On August 12, U.S. Department of the Interior (DOI) Secretary David Bernhardt and U.S. Department of Commerce Secretary Wilbur Ross unveiled final revisions to regulations for implementing the Endangered Species Act (ESA). This process began two years ago when DOI and Commerce first began soliciting input on possible ESA regulatory updates.
The changes apply to ESA sections 4 and 7. The updates to section 4 ensure that the five statutory factors used to list a species are the same factors used to delist or reclassify a species’ listing. This will guarantee all ESA decisions are subject to the same standards and analysis. The five statutory factors are:
- the present or threatened destruction, modification, or curtailment of its habitat or range;
- overutilization for commercial, recreational, scientific, or educational purposes;
- disease or predation;
- the inadequacy of existing regulatory mechanisms; or
- other natural or manmade factors affecting its survival.
Additionally, the final rule updates the critical habitat designation process by requiring that areas where threatened or endangered species are present at the time of listing be evaluated first before unoccupied habitat can be considered as critical. The regulations also set a higher bar for agencies to designate unoccupied areas as critical habitat by requiring at the time of designation that unoccupied habitat contain one or more of the physical or biological features essential to the species’ recovery.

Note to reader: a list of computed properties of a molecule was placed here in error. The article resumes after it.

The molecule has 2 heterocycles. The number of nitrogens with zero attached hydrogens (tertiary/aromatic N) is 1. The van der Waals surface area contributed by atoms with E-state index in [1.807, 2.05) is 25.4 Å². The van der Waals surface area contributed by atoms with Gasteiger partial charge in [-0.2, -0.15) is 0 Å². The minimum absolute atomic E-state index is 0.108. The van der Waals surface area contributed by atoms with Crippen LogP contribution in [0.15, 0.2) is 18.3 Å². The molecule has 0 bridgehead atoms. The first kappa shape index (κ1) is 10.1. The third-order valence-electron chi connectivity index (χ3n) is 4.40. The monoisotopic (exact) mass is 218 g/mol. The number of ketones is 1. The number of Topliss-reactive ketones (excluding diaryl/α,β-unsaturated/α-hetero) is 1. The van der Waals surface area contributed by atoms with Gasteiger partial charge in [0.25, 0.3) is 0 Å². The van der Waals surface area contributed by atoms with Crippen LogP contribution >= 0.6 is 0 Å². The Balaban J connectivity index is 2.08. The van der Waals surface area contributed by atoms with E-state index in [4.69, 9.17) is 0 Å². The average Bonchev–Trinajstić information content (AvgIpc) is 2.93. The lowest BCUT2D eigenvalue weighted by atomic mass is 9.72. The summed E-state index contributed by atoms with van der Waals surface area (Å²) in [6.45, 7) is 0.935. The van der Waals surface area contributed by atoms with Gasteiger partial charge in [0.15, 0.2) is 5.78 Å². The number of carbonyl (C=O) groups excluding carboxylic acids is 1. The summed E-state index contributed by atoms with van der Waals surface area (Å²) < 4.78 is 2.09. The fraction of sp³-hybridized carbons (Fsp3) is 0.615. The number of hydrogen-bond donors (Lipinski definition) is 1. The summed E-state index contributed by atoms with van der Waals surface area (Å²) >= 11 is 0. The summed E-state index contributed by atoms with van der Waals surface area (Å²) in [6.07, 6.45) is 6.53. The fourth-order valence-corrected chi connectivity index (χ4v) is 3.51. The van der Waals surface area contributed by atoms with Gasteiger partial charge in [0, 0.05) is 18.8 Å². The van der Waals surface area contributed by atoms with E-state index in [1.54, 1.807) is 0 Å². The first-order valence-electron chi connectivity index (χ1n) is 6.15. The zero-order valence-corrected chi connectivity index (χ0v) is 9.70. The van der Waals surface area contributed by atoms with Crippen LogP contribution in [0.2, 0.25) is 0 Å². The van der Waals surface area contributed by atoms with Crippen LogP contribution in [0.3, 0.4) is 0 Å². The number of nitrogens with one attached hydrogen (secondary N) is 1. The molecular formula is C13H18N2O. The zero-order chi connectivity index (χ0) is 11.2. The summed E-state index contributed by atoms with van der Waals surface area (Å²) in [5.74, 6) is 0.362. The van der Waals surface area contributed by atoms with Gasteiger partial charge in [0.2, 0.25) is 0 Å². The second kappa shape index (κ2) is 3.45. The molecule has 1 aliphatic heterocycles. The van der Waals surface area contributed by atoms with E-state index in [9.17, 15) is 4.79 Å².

The revisions also update requirements under ESA section 7 for when other federal agencies must consult with DOI or Commerce about the impacts of their actions on listed species. The updates establish deadlines for informal consultations, and also revise the definitions of “destruction or adverse modification,” “effects of the action” and “environmental baseline”, which is intended to make the consultation process more efficient.
Finally, DOI rescinded its “blanket rule” under section 4(d) of the ESA, which automatically gave threatened species the same protections as endangered species, resulting in stricter regulations on activities where a threatened species may be present. This rescission does not apply to species already listed as threatened, only to future species listings. DOI will now craft species-specific 4(d) rules for future threatened species as needed. Commerce never issued a “blanket 4(d) rule”, therefore the ESA will now be implemented the same way by both departments.
County governments have long supported updating the ESA and its implementation, including better use of scientific and population data to determine appropriate critical habitat designations and listing decisions. To view the final rule documents submitted to the Federal Register, click here.